Profiting from the eco-concerns of millennials is the best way to help the environment. However it requires strict enforcement from the FTC to ensure companies are truly being environmentally friendly. One may have an adverse feeling towards companies profiting from being green, but that is the best means to accomplish the ultimate goal of a greener and sustainable way of life. Instead of companies boosting profits from practices that harm the environment, increasing profitability from sustainable, eco-friendly or eco-neutral processes is a win-win for businesses and environmentalists. Therefore, a greener future includes businesses fulfilling the demands of millennials who make purchasing decisions partly on greenness, despite potentially higher prices for such products. This common ground between businesses and environmentalists will grow as environmentally aware millennials age. Therefore, green products will likely become mainstream in the near future.
“It is much simpler to convince a business owner to make changes that will increase profits, than to convince them that global warming is a man-made threat.”
Some say the millennials are burdened with fixing the environmental damage of previous generations, but that burden is reduced if this task becomes profitable for companies, resulting in economic growth. With consumers increasing demand for environmentally friendly products, companies must respond to that demand, or become obsolete, a staple of our free-market, consumer driven economic system. Companies will supply what the consumer demands, and consumers are increasingly demanding eco-friendly products. This decreases concerns that business executives who don’t believe in environmental threats won’t react to the demands of eco-conscious consumers, because if they don’t their businesses will fail. It is much simpler to convince a business owner to make changes that will increase profits, than to convince them that global warming is a man-made threat. However, this relies on the FTC’s enforcement of green marketing, and prosecution of deceptive advertising that could undermine the green-market. Without the FTC’s strict enforcement of the Green Guides, the EPA loses one of its most vital teammates in the fight for a better future.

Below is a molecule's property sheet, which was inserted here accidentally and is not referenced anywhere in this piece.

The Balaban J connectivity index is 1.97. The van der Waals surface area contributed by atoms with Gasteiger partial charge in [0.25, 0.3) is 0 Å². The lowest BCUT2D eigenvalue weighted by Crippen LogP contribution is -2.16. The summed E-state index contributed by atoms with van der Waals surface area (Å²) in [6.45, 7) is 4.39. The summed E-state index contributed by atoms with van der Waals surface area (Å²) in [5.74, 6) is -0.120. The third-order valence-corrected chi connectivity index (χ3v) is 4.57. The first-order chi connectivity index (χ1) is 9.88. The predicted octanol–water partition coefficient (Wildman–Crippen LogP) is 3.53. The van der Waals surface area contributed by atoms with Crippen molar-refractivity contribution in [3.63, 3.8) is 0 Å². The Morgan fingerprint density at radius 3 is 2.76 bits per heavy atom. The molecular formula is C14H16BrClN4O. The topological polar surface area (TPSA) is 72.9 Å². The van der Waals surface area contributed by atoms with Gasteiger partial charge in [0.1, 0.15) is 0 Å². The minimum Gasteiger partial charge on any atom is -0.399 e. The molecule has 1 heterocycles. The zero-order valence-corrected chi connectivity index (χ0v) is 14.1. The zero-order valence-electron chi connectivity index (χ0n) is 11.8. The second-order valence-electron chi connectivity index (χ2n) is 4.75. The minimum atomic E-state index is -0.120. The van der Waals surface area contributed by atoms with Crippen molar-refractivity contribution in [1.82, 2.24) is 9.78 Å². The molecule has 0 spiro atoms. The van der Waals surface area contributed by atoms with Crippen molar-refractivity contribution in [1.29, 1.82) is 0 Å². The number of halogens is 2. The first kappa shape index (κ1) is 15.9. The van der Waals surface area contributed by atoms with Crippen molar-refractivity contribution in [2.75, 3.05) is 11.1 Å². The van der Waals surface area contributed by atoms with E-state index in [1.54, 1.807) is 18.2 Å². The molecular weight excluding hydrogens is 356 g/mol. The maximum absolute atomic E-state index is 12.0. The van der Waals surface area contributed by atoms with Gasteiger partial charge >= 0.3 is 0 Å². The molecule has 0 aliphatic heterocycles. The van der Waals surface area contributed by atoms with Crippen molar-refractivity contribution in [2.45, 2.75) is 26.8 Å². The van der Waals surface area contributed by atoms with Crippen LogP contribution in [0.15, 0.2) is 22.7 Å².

The Nielsen Company, Green Generation: Millennials Say Sustainability is a Shopping Priority, The Nielsen Company (Nov. 5, 2015), http://www.nielsen.com/us/en/insights/news/2015/green-generation-millennials-say-sustainability-is-a-shopping-priority.html.
 Rebecca Henderson, Making the Business Case for Environmental Sustainability, Harvard Environmental Economics Program, at 8 (June 2015), http://heep.hks.harvard.edu/files/heep/files/dp64_henderson.pdf?m=1434644814.
 Timothy C. Bradley, Likelihood of Eco-friendly Confusion: Greenwashing and the FTC “Green Guides”, 4 Landslide, no. 1, (Sep/Oct 2011), http://www.coatsandbennett.com/images/pdf/Likelihood-of-Eco-Friendly-Confusion-Greenwashing-and-the-FTC-Green-Guides-by-Timothy-Bradley.pdf.
 Id.: Will Help Marketers Avoid Making Misleading Environmental Claims,.millennials who make purchasing decisions partly based on ec
 Cf. Henderson, supra note 3, at 9-10.
 FTC Guides for the Use of Environmental Marketing Claims, 16 C.F.R. §260 (2012); see also FTC Issues Revised “Green Guides”: Will Help Marketers Avoid Making Misleading Environmental Claims, F.T.C. (October 1, 2012), https://www.ftc.gov/news-events/press-releases/2012/10/ftc-issues-revised-green-guides.
 16 C.F.R. §260 (2012); see also It’s too Easy Being Green: Defining Fair Green Marketing Principles, F.T.C. (June 9, 2009), https://www.ftc.gov/public-statements/2009/06/prepared-statement-federal-trade-commission-its-too-easy-being-green.
 Bradley, supra note 4; see generally Sarah E. Merkle, Tips for Navigating the “Greenwashing” Landscape, A.B.A. (June 16, 2015), http://apps.americanbar.org/litigation/committees/businesstorts/articles/spring2015-0515-tips-for-greenwashing.html.
 16 C.F.R. §260.
 Id.; see also Merkle supra note 9.
 16 C.F.R. §260.